The U.S. military command in South Korea says it is investigating veterans' claims that they buried barrels of the toxic herbicide Agent Orange at a U.S. facility there in the late 1970s.
Arizona resident Steve House told CNN affiliate KPHO in Phoenix that in 1978, he was ordered to dig a long trench for "disposal" at Camp Carroll, where he was stationed as an Army heavy equipment operator.
He wasn't told what would be buried in the trench, but he says he saw it.
"Fifty-five-gallon drums with bright yellow, some of them bright orange, writing on them," House told KPHO. "And some of the cans said Province of Vietnam, Compound Orange."
The U.S. military sprayed Agent Orange from planes onto jungles in Vietnam to kill vegetation in an effort to expose guerrilla fighters. Exposure to the chemical has been blamed for a wide variety of ailments, including certain forms of cancer and nerve disorders. It also has been linked to birth defects, according to the Department of Veterans Affairs.
The military has always said that all leftover Agent Orange was incinerated at sea, but it is investigating nonetheless.
House's story was supported by Robert Travis, who served with him and now lives in West Virginia, according to the station.
"There was approximately 250 drums, all OD (olive drab) green," Travis told KPHO. "On the barrels it said, 'Chemicals type Agent Orange.' It had a stripe around the barrel dated 1967 for the Republic of Vietnam."
Travis recalled wheeling the barrels out of a warehouse at Camp Carroll, which GlobalSecurity.org says is home to the U.S. Army Material Support Center-Korea.¬† The camp is about 20 miles north of the major South Korean city of Daegu.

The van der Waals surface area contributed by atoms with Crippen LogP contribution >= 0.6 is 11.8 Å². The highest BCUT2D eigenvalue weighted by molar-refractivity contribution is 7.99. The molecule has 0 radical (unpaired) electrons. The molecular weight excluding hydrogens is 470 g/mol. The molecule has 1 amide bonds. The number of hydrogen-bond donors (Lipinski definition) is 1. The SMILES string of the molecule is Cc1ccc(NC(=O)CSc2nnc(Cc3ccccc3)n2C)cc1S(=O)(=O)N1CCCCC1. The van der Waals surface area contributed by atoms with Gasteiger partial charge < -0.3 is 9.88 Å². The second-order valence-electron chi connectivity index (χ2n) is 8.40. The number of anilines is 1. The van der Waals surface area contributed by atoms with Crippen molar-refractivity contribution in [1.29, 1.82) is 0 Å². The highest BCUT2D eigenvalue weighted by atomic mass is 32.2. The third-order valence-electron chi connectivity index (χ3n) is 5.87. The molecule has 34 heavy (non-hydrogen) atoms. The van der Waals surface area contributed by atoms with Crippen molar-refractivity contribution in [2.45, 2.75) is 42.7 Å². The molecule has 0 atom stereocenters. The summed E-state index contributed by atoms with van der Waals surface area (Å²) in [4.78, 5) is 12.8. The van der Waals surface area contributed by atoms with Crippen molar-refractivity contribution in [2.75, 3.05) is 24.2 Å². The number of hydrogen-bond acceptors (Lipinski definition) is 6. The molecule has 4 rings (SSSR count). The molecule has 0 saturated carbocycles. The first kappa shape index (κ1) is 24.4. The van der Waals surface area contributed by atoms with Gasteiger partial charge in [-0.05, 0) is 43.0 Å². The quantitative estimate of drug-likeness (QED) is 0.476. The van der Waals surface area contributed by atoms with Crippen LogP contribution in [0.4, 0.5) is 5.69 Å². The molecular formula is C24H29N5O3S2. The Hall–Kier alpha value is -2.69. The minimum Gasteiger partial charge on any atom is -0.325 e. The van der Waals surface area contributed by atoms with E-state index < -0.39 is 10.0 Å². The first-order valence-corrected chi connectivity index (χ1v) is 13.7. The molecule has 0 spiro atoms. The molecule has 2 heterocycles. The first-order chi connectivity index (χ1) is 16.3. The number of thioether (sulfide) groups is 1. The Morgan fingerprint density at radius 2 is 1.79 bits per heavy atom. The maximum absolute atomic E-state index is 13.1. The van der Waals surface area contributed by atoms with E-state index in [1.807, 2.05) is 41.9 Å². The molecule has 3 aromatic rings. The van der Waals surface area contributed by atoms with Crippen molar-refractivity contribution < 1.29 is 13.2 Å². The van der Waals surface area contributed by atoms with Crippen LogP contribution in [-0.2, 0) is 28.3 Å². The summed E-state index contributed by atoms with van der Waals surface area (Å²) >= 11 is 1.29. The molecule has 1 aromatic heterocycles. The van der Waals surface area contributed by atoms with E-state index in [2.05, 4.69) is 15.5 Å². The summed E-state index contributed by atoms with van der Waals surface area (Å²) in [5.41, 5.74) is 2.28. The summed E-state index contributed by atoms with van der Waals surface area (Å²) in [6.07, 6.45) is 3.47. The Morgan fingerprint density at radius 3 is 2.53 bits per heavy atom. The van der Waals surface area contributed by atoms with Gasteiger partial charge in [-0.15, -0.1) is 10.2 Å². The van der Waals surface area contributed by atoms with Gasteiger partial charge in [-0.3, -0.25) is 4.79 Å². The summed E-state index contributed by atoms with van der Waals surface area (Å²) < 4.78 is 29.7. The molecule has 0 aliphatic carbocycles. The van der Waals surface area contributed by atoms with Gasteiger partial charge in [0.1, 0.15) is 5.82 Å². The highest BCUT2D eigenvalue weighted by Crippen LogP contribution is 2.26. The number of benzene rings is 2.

"This stuff was just seeping through the barrels," Travis said. "There was a smell ... I couldn't even describe it ... just sickly sweet."
Another former Camp Carroll soldier, Richard Cramer of Decatur, Illinois, told KPHO the same story. All three men report lingering medical problems they attribute to exposure to the chemical.
"I am aware of and concerned with news reports alleging burial of Agent Orange at Camp Carroll," Gen. Walter L. Sharp, commander of United Nations Command, Combined Forces Command and U.S. Forces Korea, said in a news release. "Both Americans and Koreans live and work in and around Camp Carroll, and I share the concerns of the government of the Republic of Korea and the Korean people living near the installation. If any substances of concern are found, we will dispose of them properly."
South Korea's Environment Ministry has asked the Pentagon to verify the men's claims, a spokesman told Stars and Stripes. South Korean analysts started examining the Camp Carroll area on Friday and will soon begin collecting soil and water samples, the spokesman said.
House told KPHO he decided to come forward now because he thinks he may die soon.
"If I'm going to check out, I want to do it with a clean slate," he said.